Rabat - Endurance Adventure: Morocco is a nine-day athletic challenge that spans far more than a typical footrace.
Rabat – Endurance Adventure: Morocco is a nine-day athletic challenge that spans far more than a typical footrace.
A mixed group of men and women with impressive track records took on this challenge, bringing years of experience, from Iron Man races to Antarctic treks. While the men had more extensive running resumes, two of only three competitors to complete every task were women.
Allison Macsas of www.womensrunning.competitor.com parallels the female participation in the race to the strength of the Amazir (called Berber in Latin languages) women whom they passed along the way. The Berber were the original inhabitants of Morocco before the Arab Conquest over 1000 years ago, and in rural settings many still lead lives like their ancestors. Much like the female underdogs in Endurance Adventure, Morocco’s Berber women are seldom noticed when first entering their village, but are not to be underestimated.
While men run the shops, guide weary travelers, and generally lead interactions with strangers, Berber women are busy running the household. Rearing children, cooking meals, clearing dishes, and harvesting crops all dominate Berber life, and are often relegated to the women. Macsas explains that “You’ll soon notice something; your lack of interaction with women isn’t because they are shy, suspicious, or repressed. It’s simply because they’re busy. Busy serving the very foundation of Berber life.”
As for the race itself, it covered a vast expanse of the diverse Moroccan landscape. Beginning with the picturesque Ksar (castle) of Ait ben Haddou and covering mountain, desert, and farmland settings, the run often transitioned into hiking or climbing. The High Atlas Mountains became a racetrack, and mountain villages served as rest-stops.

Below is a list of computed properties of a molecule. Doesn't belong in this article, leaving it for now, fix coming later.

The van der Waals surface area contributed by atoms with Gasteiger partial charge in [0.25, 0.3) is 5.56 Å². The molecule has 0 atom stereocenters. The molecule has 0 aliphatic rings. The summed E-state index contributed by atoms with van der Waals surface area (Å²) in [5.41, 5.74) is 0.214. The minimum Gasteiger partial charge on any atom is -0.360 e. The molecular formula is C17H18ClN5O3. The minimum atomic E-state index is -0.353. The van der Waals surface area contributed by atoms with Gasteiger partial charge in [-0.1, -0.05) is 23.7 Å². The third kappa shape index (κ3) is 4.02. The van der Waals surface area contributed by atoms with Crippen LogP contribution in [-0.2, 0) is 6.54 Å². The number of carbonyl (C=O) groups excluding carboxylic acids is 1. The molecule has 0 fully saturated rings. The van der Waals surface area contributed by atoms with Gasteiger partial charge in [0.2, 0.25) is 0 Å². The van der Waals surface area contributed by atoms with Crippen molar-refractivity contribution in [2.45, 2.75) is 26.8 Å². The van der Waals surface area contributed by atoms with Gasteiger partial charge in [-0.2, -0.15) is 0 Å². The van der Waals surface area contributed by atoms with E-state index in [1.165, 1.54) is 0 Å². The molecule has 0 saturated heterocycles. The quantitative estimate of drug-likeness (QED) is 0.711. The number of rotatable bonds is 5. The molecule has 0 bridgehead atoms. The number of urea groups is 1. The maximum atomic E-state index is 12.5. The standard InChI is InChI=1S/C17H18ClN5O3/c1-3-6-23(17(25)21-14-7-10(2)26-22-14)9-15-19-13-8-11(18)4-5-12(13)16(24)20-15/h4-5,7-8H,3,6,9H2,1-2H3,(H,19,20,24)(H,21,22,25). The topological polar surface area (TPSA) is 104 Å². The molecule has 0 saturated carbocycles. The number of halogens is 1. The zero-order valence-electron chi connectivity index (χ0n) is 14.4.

Toubkal, the tallest peak in North Africa, was a daunting obstacle, but nonetheless conquered by the ambitious runners. The 4,167-metre mountain prompted a 4am wakeup and swift ascent. Fortunately, these strenuous days were capped by stays at hospitable riads with authentic food and generous hosts. The relaxing nights were brief; pre-dawn hikes often awaited on the other side.
Yet Endurance Adventure was more than just an athletic challenge. The competitors engaged with Moroccan culture, learning to live like rural Berber farmers. Baking mud-bricks, reaping crops with scythes, and carrying firewood were tasked to the runners, who took to their chores with ardor. Treating argon nuts and learning to prepare “Berber whiskey” (Amazigh tea, completely without alcohol) allowed them to engage with more fundamental aspects of local life and participate in traditions of craftsmanship and hospitality.
This running challenge resulted in more than conquering physical obstacles, although those feats were impressive enough on their own. It also yielded personal connections and empathy among the runners, the staff and crew, and the local Moroccans passed along the way. From cheering shepherds to excited children, the Berber villagers encouraged the racers along and fostered a cultural understanding. Personal connection trumped cultural divisions. While often overlooked and underestimated, both the female racers and Berber women are far stronger than first impressions might imply. The female runners found the strength of Berber women and pushed onward to complete the race.
Photo courtesy: All photos by Jeff Genova Photography; jeffgenovaphotography.com